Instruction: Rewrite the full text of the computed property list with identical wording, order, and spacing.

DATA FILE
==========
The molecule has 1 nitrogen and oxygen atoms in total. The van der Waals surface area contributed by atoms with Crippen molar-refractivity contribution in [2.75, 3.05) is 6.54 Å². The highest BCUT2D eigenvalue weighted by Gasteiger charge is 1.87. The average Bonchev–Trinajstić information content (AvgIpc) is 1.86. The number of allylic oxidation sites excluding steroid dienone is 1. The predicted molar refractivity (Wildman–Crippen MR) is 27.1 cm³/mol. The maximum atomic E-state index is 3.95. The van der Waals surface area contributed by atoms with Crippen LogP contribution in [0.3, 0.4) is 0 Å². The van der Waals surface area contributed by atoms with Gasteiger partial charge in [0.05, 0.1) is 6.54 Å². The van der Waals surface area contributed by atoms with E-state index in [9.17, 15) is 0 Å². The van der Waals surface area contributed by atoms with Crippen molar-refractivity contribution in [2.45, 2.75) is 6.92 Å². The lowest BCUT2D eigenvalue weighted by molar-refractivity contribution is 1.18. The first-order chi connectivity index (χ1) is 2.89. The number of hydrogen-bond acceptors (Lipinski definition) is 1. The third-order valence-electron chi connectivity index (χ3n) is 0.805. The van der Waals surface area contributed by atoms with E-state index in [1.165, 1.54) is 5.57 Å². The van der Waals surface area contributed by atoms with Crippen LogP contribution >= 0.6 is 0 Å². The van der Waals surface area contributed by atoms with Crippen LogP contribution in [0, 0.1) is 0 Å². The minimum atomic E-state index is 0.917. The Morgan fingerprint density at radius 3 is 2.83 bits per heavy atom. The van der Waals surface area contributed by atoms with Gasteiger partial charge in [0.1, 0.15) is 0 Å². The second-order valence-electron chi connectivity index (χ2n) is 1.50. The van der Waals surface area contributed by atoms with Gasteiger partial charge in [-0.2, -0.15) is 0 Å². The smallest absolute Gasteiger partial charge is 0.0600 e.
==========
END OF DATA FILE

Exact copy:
The molecule has 1 nitrogen and oxygen atoms in total. The van der Waals surface area contributed by atoms with Crippen molar-refractivity contribution in [2.75, 3.05) is 6.54 Å². The highest BCUT2D eigenvalue weighted by Gasteiger charge is 1.87. The average Bonchev–Trinajstić information content (AvgIpc) is 1.86. The number of allylic oxidation sites excluding steroid dienone is 1. The predicted molar refractivity (Wildman–Crippen MR) is 27.1 cm³/mol. The maximum atomic E-state index is 3.95. The van der Waals surface area contributed by atoms with Crippen LogP contribution in [0.3, 0.4) is 0 Å². The van der Waals surface area contributed by atoms with Gasteiger partial charge in [0.05, 0.1) is 6.54 Å². The van der Waals surface area contributed by atoms with E-state index in [9.17, 15) is 0 Å². The van der Waals surface area contributed by atoms with Crippen molar-refractivity contribution in [2.45, 2.75) is 6.92 Å². The lowest BCUT2D eigenvalue weighted by molar-refractivity contribution is 1.18. The first-order chi connectivity index (χ1) is 2.89. The number of hydrogen-bond acceptors (Lipinski definition) is 1. The third-order valence-electron chi connectivity index (χ3n) is 0.805. The van der Waals surface area contributed by atoms with E-state index in [1.165, 1.54) is 5.57 Å². The van der Waals surface area contributed by atoms with Crippen LogP contribution >= 0.6 is 0 Å². The van der Waals surface area contributed by atoms with Crippen LogP contribution in [0, 0.1) is 0 Å². The minimum atomic E-state index is 0.917. The Morgan fingerprint density at radius 3 is 2.83 bits per heavy atom. The van der Waals surface area contributed by atoms with Gasteiger partial charge in [0.1, 0.15) is 0 Å². The second-order valence-electron chi connectivity index (χ2n) is 1.50. The van der Waals surface area contributed by atoms with Gasteiger partial charge in [-0.2, -0.15) is 0 Å². The smallest absolute Gasteiger partial charge is 0.0600 e.